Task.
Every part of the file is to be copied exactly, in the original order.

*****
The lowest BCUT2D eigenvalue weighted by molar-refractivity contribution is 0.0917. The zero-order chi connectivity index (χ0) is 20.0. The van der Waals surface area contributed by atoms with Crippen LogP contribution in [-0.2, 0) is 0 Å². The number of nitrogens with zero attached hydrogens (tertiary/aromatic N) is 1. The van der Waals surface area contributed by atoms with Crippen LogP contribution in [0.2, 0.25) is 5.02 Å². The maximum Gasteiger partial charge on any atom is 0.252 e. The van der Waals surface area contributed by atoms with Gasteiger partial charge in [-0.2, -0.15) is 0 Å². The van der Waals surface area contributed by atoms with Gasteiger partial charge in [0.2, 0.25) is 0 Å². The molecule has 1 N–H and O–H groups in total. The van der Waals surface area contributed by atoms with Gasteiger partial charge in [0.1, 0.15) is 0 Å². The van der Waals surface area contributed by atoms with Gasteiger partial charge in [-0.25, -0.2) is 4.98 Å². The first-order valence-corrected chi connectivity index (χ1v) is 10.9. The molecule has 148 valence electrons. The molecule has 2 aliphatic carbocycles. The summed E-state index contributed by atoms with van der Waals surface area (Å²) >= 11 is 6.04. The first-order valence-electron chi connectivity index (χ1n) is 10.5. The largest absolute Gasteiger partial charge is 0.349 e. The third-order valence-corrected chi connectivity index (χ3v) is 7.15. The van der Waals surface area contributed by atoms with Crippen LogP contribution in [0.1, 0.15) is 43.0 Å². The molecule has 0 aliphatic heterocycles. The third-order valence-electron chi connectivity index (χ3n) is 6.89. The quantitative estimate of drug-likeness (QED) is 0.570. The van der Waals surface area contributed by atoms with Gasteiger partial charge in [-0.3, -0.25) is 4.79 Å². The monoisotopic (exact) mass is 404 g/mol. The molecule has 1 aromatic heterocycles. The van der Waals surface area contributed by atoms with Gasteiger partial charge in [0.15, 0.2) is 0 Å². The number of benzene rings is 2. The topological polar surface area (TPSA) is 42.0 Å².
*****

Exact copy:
The lowest BCUT2D eigenvalue weighted by molar-refractivity contribution is 0.0917. The zero-order chi connectivity index (χ0) is 20.0. The van der Waals surface area contributed by atoms with Crippen LogP contribution in [-0.2, 0) is 0 Å². The number of nitrogens with zero attached hydrogens (tertiary/aromatic N) is 1. The van der Waals surface area contributed by atoms with Crippen LogP contribution in [0.2, 0.25) is 5.02 Å². The maximum Gasteiger partial charge on any atom is 0.252 e. The van der Waals surface area contributed by atoms with Gasteiger partial charge in [-0.2, -0.15) is 0 Å². The van der Waals surface area contributed by atoms with Gasteiger partial charge in [0.2, 0.25) is 0 Å². The molecule has 1 N–H and O–H groups in total. The van der Waals surface area contributed by atoms with Gasteiger partial charge in [0.1, 0.15) is 0 Å². The van der Waals surface area contributed by atoms with Gasteiger partial charge in [-0.25, -0.2) is 4.98 Å². The first-order valence-corrected chi connectivity index (χ1v) is 10.9. The molecule has 148 valence electrons. The molecule has 2 aliphatic carbocycles. The summed E-state index contributed by atoms with van der Waals surface area (Å²) >= 11 is 6.04. The first-order valence-electron chi connectivity index (χ1n) is 10.5. The largest absolute Gasteiger partial charge is 0.349 e. The third-order valence-corrected chi connectivity index (χ3v) is 7.15. The van der Waals surface area contributed by atoms with Crippen LogP contribution in [0.1, 0.15) is 43.0 Å². The molecule has 0 aliphatic heterocycles. The third-order valence-electron chi connectivity index (χ3n) is 6.89. The quantitative estimate of drug-likeness (QED) is 0.570. The van der Waals surface area contributed by atoms with Gasteiger partial charge in [-0.3, -0.25) is 4.79 Å². The monoisotopic (exact) mass is 404 g/mol. The molecule has 1 aromatic heterocycles. The van der Waals surface area contributed by atoms with Gasteiger partial charge in [0.15, 0.2) is 0 Å². The number of benzene rings is 2. The topological polar surface area (TPSA) is 42.0 Å².